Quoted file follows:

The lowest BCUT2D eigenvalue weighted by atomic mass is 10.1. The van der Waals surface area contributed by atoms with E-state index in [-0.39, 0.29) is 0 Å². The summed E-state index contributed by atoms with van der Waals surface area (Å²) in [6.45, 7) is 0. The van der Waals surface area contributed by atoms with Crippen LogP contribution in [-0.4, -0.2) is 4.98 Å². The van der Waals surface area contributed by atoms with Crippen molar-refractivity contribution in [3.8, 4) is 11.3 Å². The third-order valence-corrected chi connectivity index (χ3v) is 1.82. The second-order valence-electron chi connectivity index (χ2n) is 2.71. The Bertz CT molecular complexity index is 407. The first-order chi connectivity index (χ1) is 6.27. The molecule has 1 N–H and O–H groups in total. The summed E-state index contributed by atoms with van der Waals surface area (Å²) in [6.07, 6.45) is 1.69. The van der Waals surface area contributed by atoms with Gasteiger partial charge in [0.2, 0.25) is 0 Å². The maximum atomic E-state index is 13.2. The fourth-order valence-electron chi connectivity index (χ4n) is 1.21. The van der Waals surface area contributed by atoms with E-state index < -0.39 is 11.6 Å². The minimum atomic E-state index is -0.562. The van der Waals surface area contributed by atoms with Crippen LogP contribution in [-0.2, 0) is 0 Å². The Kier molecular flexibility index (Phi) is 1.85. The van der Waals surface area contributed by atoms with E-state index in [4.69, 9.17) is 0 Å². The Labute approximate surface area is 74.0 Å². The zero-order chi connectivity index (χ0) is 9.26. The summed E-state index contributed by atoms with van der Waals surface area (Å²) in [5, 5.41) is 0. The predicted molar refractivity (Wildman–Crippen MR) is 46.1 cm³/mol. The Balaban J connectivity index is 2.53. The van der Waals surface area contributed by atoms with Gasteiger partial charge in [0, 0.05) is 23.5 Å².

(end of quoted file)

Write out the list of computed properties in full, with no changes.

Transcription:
The lowest BCUT2D eigenvalue weighted by atomic mass is 10.1. The van der Waals surface area contributed by atoms with E-state index in [-0.39, 0.29) is 0 Å². The summed E-state index contributed by atoms with van der Waals surface area (Å²) in [6.45, 7) is 0. The van der Waals surface area contributed by atoms with Crippen LogP contribution in [-0.4, -0.2) is 4.98 Å². The van der Waals surface area contributed by atoms with Crippen molar-refractivity contribution in [3.8, 4) is 11.3 Å². The third-order valence-corrected chi connectivity index (χ3v) is 1.82. The second-order valence-electron chi connectivity index (χ2n) is 2.71. The Bertz CT molecular complexity index is 407. The first-order chi connectivity index (χ1) is 6.27. The molecule has 1 N–H and O–H groups in total. The summed E-state index contributed by atoms with van der Waals surface area (Å²) in [6.07, 6.45) is 1.69. The van der Waals surface area contributed by atoms with Gasteiger partial charge in [0.2, 0.25) is 0 Å². The maximum atomic E-state index is 13.2. The fourth-order valence-electron chi connectivity index (χ4n) is 1.21. The van der Waals surface area contributed by atoms with E-state index < -0.39 is 11.6 Å². The minimum atomic E-state index is -0.562. The van der Waals surface area contributed by atoms with Crippen LogP contribution in [-0.2, 0) is 0 Å². The Kier molecular flexibility index (Phi) is 1.85. The van der Waals surface area contributed by atoms with E-state index in [4.69, 9.17) is 0 Å². The Labute approximate surface area is 74.0 Å². The zero-order chi connectivity index (χ0) is 9.26. The summed E-state index contributed by atoms with van der Waals surface area (Å²) in [5, 5.41) is 0. The predicted molar refractivity (Wildman–Crippen MR) is 46.1 cm³/mol. The Balaban J connectivity index is 2.53. The van der Waals surface area contributed by atoms with Gasteiger partial charge in [0, 0.05) is 23.5 Å².